The Philosophy of Yoga

In this week’s post I introduce the key philosophical text of yoga, the Yoga Sutras of Patanjali. In future posts I will delve into more detail about some of the teachings of this wonderful text.

One of my first yoga teachers once said to me “People start taking yoga because of benefits they hope to find in their body. They stay with it because they find something more.”  That quote has always stuck with me, because I’ve found it to be so very true, not just for myself but for many I’ve taught over the years.

People in the West usually think of yoga as strictly a form of exercise. In reality, it is that and so much more! Yoga was originally developed as a method of calming the mind and connecting with the heart. These teachings are wonderfully conveyed in an ancient text called the Yoga Sutras of Patanjali.

Written sometime between 400 BC and 200 AD, this text describes in a compact and almost poetic form the teachings of yoga and how it can help us become more centered, balanced, clear and connected.

The first 2 sutras describe yoga’s purpose: Learning to control the random fluctuations of the mind. They then go on to describe how, in calming those random fluctuations, we can become more connected to our values—to who we truly are at our core—while being less influenced by our filters, projection, fears and anxieties.

This clarity of mind was the undeniable benefit I personally found in practicing yoga, long before I actually studied the sutras. I became clearer about who I am and the mark I want to leave on my world. Things that used to drive me crazy became interesting observations instead of painful traumas. Fears diminished. Courage returned. I’m not perfect by any means, but I’m hopefully getting a bit more balanced every day.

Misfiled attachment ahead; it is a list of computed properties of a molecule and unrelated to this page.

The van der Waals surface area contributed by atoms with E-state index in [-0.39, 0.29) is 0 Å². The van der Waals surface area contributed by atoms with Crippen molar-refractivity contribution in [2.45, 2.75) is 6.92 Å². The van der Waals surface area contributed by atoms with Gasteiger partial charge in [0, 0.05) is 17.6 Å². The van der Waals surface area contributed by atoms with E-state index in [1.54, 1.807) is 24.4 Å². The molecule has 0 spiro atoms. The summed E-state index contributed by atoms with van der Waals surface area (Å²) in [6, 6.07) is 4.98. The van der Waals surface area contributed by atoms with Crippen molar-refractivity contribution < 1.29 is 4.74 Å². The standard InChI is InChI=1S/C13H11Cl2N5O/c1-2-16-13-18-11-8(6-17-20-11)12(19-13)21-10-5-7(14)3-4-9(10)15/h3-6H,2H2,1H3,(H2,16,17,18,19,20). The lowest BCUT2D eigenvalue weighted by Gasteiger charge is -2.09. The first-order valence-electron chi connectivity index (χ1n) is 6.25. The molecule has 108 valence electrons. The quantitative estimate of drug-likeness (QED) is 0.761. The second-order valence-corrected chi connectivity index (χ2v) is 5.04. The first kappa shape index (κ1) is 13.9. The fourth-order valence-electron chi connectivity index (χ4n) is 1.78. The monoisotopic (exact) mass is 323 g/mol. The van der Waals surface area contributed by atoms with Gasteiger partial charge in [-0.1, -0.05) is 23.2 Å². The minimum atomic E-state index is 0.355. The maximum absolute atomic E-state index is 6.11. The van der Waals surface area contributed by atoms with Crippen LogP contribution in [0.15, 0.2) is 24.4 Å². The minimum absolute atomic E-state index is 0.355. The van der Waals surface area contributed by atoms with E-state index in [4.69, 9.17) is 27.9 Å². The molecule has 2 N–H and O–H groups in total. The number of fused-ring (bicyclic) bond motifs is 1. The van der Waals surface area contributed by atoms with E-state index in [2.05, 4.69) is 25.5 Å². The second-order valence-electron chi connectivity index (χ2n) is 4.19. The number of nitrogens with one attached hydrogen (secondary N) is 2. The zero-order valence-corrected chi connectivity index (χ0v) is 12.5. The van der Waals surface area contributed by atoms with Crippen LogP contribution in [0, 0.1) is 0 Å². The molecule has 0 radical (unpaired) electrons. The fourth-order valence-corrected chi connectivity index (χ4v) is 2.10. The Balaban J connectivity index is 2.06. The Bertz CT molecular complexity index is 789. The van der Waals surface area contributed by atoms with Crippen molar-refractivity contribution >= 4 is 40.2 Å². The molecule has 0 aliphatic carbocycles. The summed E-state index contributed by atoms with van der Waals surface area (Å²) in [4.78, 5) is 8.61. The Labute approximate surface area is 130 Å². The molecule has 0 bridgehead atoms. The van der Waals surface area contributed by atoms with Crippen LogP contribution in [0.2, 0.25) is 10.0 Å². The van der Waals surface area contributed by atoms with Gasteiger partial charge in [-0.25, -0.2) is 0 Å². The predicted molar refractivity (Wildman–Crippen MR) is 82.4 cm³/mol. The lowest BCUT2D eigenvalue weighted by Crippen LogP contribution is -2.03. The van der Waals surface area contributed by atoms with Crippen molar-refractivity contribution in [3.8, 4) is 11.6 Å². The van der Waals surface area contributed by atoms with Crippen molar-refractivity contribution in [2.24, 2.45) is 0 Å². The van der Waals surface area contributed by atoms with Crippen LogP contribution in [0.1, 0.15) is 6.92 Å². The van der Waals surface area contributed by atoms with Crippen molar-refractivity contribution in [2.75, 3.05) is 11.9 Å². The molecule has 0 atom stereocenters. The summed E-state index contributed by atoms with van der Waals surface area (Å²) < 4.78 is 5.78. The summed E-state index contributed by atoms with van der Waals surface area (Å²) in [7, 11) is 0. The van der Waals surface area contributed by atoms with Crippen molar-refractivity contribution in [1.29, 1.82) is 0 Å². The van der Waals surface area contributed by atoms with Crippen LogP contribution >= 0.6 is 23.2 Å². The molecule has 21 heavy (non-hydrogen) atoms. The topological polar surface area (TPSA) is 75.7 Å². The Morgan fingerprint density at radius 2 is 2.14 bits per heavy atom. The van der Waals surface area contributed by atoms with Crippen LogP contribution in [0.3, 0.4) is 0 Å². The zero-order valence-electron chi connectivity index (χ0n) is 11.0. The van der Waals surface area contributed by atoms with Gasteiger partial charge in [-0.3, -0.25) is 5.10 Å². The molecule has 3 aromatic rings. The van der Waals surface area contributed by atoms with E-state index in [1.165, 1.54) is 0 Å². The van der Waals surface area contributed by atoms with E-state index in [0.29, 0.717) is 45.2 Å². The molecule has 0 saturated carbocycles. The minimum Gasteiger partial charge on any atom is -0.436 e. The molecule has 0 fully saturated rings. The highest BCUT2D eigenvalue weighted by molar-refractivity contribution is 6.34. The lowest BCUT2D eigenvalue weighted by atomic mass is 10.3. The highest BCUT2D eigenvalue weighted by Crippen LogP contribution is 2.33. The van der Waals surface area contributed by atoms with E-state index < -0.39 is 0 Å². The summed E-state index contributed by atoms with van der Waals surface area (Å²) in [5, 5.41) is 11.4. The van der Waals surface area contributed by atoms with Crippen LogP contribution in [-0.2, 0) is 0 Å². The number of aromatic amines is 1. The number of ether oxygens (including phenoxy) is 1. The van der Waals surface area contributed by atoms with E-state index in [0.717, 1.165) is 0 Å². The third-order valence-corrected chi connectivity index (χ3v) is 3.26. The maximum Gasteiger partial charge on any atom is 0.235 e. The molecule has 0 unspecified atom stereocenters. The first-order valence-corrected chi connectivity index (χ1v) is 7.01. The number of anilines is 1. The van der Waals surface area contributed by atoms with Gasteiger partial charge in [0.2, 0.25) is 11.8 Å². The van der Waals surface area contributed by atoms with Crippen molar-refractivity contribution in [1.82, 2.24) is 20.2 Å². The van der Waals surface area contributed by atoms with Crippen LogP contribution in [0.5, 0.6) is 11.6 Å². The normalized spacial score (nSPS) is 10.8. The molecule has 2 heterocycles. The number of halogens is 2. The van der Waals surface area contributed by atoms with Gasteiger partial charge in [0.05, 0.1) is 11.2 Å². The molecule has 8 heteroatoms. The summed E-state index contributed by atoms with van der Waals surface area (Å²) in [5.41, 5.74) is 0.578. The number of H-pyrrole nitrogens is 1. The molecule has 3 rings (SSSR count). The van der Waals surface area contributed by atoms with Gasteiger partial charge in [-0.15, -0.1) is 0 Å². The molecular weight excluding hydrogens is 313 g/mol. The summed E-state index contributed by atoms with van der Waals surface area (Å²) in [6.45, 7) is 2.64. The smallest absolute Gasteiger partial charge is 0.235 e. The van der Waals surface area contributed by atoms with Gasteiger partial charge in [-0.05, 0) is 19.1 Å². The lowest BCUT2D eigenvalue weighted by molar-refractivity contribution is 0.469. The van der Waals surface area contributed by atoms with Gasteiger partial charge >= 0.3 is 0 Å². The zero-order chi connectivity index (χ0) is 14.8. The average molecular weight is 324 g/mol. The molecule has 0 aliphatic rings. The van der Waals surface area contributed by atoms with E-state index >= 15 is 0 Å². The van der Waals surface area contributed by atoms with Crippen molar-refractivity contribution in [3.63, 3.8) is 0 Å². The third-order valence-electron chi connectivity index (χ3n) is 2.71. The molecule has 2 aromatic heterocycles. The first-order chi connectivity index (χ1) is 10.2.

If you’re interested in exploring these teachings further, there are many wonderful translations and commentaries available. My personal favorite is The Essence of Yoga, by Bernard Bouanchaud. It is occasionally difficult to find in the United States, so I have some copies available it at Whole Life Yoga. But if you go to any major bookseller you will find many different translations of the Yoga Sutras of Patanjali on their shelves.

Frugal yogis can also find many wonderful free translations on the internet. Swami J has a translation many of my students have found very useful. But my biggest advice is to be open to changes that happen as you continue your yoga practice. Listen to the voices of truth you may begin to hear. Yoga is not at all about achieving a certain posture.  Release the shackles of thinking that it is all about “stretching” or even “exercise.”  You likely will get stronger, leaner and more flexible. But the most powerful thing you can stretch is your mind!

Namaste,

Tracy Weber

Come visit Whole Life Yoga in Seattle!

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